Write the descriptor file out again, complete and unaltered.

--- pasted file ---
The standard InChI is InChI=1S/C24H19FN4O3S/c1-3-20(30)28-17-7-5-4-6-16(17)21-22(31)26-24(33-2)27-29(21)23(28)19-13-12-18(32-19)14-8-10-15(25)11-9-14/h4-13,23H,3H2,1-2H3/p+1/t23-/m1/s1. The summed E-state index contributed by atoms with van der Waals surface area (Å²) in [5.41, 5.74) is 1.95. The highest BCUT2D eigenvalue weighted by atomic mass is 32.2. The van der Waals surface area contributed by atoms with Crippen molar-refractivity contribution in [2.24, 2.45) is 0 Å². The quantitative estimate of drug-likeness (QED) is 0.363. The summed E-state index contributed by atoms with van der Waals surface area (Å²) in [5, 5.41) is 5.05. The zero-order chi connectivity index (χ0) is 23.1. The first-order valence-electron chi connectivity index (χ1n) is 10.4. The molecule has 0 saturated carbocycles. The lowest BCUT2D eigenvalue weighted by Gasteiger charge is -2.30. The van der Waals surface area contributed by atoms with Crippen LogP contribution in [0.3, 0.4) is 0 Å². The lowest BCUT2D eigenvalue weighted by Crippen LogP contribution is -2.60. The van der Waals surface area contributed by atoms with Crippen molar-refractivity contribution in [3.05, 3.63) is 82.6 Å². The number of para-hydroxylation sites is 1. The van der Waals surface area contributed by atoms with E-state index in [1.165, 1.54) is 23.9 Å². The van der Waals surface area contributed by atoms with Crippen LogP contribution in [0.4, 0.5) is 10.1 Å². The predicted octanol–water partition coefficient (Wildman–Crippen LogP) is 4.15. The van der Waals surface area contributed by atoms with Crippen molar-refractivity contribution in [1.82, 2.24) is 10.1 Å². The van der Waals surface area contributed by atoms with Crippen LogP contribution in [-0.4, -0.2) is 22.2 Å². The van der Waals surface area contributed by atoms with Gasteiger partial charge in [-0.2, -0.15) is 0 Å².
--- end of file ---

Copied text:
The standard InChI is InChI=1S/C24H19FN4O3S/c1-3-20(30)28-17-7-5-4-6-16(17)21-22(31)26-24(33-2)27-29(21)23(28)19-13-12-18(32-19)14-8-10-15(25)11-9-14/h4-13,23H,3H2,1-2H3/p+1/t23-/m1/s1. The summed E-state index contributed by atoms with van der Waals surface area (Å²) in [5.41, 5.74) is 1.95. The highest BCUT2D eigenvalue weighted by atomic mass is 32.2. The van der Waals surface area contributed by atoms with Crippen molar-refractivity contribution in [2.24, 2.45) is 0 Å². The quantitative estimate of drug-likeness (QED) is 0.363. The summed E-state index contributed by atoms with van der Waals surface area (Å²) in [5, 5.41) is 5.05. The zero-order chi connectivity index (χ0) is 23.1. The first-order valence-electron chi connectivity index (χ1n) is 10.4. The molecule has 0 saturated carbocycles. The lowest BCUT2D eigenvalue weighted by Gasteiger charge is -2.30. The van der Waals surface area contributed by atoms with Crippen LogP contribution in [0.3, 0.4) is 0 Å². The lowest BCUT2D eigenvalue weighted by Crippen LogP contribution is -2.60. The van der Waals surface area contributed by atoms with Crippen molar-refractivity contribution in [3.05, 3.63) is 82.6 Å². The number of para-hydroxylation sites is 1. The van der Waals surface area contributed by atoms with E-state index in [1.165, 1.54) is 23.9 Å². The van der Waals surface area contributed by atoms with Crippen LogP contribution in [0.4, 0.5) is 10.1 Å². The predicted octanol–water partition coefficient (Wildman–Crippen LogP) is 4.15. The van der Waals surface area contributed by atoms with Crippen molar-refractivity contribution in [1.82, 2.24) is 10.1 Å². The van der Waals surface area contributed by atoms with Crippen LogP contribution in [-0.4, -0.2) is 22.2 Å². The van der Waals surface area contributed by atoms with Gasteiger partial charge in [-0.2, -0.15) is 0 Å².